“Then, based on cost and return on investment, managers can choose what’s best for their particular operation,” Schumann says.
When motor manufacturers initially pushed the efficiency envelope, they found other issues. Some early versions of energy-efficient motors had starter problems, random starter trips and locked rotors caused by the amperes that were too high, Basso says. There also were lead length and grounding considerations.
“Today, these issues have been corrected, and the problems of energy-efficient motors have faded into obscurity,” he says. “Most motors between 1 and 300 horsepower can be specified as NEMA Premium units. That specification tells the designers that they can count on the NEMA Premium characteristics.”
Matching Facility Mission Demands
To optimize motor use based on the demands of the facility, Basso recommends determining the actual load very carefully, noting the frequency and timing of any full-load demands on the motor. Then, managers can choose a motor that meets the actual needs more closely, saving on both first costs and life-cycle energy costs.
“In pump applications, for example, you really don’t need to size NEMA Premium motors for more than 90 percent of the pump’s top capacity,” Basso says. “So, a 125-horsepower pump requires a 100-horsepower motor. Maybe once a year, that motor will be required to run at 105 horsepower. But normally, the system runs at a lower flow rate. Motors today can handle a slightly higher load than their rating — when they are not running at peak load most of the time.”
The DOE Office of Industrial Technologies offers a Pumping System Assessment Tool (PSAT) that helps managers assess energy-savings opportunities in pumping systems. The software uses field measurements of flow rate, plus head and motor power or current for the assessment. Then PSAT estimates the existing pump and motor efficiency and calculates the potential energy and cost savings if the system is optimized.
For fan motors, DOE is partnering with the Air Movement and Control Association to develop a Fan System Assessment Tool (FSAT), which is expected to perform similarly.
While many motor applications can use general-purpose motors, some applications demand motors designed for a specific purpose. For example, cooling towers and some compressors often need specialized motors, says Mike Logsdon, engineering manager for the Motor Technologies Group for Regal-Beloit Corp.
“Customers also may have specific needs, so manufacturers customize the motor to meet their specific application, the environment they are operating and so on,” Logsdon says. “Maybe they need a motor that is particularly resistive to dust, and so it needs a special enclosure.”
There also might be electrical requirements that such specialized motors need to meet. Most general-purpose motors use NEMA Design B. Design C specialty motors have higher torques. “Design D is extremely high torque,” Logsdon says. “Design A is similar to Design B, except it allows the starting current to go higher, which is particularly useful with variable-frequency drives, since the drive limits the starting current.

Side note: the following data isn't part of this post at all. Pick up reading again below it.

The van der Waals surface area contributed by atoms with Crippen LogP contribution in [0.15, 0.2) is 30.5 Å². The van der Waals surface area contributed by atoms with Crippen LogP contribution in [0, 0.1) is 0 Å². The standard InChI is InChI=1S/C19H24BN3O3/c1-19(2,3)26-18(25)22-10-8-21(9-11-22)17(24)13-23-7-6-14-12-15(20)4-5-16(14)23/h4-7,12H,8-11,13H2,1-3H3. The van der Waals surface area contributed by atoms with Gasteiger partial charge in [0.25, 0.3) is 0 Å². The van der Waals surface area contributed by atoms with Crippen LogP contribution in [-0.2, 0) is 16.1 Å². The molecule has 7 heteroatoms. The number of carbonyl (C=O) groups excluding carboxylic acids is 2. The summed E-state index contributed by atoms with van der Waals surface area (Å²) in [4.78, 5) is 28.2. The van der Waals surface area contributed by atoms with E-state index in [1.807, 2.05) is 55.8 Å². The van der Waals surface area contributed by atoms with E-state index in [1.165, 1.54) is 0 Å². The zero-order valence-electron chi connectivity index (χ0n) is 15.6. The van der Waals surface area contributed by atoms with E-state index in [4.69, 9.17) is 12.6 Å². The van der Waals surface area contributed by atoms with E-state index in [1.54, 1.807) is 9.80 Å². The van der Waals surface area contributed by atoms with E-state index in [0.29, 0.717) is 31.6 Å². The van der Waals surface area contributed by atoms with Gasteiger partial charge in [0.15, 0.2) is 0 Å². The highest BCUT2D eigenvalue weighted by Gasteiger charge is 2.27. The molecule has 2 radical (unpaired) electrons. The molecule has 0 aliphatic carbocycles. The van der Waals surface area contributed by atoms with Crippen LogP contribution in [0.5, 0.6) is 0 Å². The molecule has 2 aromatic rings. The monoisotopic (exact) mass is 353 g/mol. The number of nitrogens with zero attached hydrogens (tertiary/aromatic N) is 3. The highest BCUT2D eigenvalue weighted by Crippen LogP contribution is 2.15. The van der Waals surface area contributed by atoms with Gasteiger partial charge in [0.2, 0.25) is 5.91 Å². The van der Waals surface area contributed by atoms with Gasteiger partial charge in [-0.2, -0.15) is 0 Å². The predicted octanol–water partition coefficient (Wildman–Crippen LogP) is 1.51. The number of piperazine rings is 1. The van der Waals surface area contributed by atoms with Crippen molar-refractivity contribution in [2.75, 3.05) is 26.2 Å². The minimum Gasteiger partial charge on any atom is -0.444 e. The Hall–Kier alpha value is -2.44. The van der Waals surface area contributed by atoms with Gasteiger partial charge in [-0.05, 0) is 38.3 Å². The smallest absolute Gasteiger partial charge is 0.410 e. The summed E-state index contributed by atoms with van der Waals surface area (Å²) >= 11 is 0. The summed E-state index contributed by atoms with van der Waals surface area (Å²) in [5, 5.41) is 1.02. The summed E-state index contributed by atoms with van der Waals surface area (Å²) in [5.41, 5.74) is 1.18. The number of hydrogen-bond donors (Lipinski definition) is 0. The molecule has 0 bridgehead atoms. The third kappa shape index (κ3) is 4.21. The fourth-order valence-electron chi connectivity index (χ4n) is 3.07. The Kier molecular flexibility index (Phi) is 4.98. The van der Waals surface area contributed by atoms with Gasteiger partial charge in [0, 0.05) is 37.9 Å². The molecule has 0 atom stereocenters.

Measuring Motor Performance
To measure performance, motors undergo a dynamometer load test per NEMA MG-1 Part 12 and IEEE Standard 112 Method B.
“This testing is in addition to the routine electrical tests performed on every motor during manufacturing,” says Tim Marker, manager, industrial motors engineering for GE Consumer and Industrial. “It allows verification of the actual motor load, winding temperature, speed, efficiency, power factor, input current, input power, locked rotor current, locked rotor torque and breakdown torque at various load points between 25 percent and 125 percent of rated load.”
Using Method B generally is considered a better test method than using Method A. Method A measures the input power minus the output power to determine motor efficiency. Method B measures the various losses, including rotor core, stator core, windage and friction, and stray load losses.
To benchmark efficiency levels for motors, there are several groups that have defined test methods, notably the Energy Policy Act (EPAct), CSA C390 and the NEMA Premium efficiency specification.
“EPAct defines the minimum, nominal full-load efficiencies required on all definite-purpose motors between one horsepower and 200 horsepower in two-, four- and six-pole ratings and specifies IEEE Standard 112 method B as the test method for verifying the nominal efficiencies,” Marker says. “EPAct also requires that motor efficiencies be certified through NVLAP- (National Voluntary Accreditation Program) certified labs. NVLAP certification includes the circulation of some motors to all NVLAP labs to ensure that there are no significant deviations in the test results from lab to lab.”
Until NEMA defined standards for motors, every major motor manufacturer offered, standard, EPAct-efficient and Premium motors.
“The problem was, we all called our highest performing motors by different marketing buzzwords, with no meaning or standard behind them,” Hood says. “Maybe our motor was 96 percent efficient, and Brand X was 95 percent efficient. But we both might be calling that level in our product line, the premium level. Now, premium is an industry term and companies claiming NEMA Premium motors have to meet that standard.”
Online bonus coverage:
NEMA is the leading trade association in the United States representing the interests of electroindustry manufacturers. Founded in 1926 and headquartered near Washington, D.C., its 400-member companies manufacture products used in the generation, transmission and distribution, control, and end-use of electricity. Domestic shipments of electrical products within the National Electrical Manufacturers Association (NEMA) scope exceed $100 billion. The NEMA Motor & Generator Section administers the NEMA Premium™ program and licensing, as well as various technical , policy, data and standardization efforts for the industry.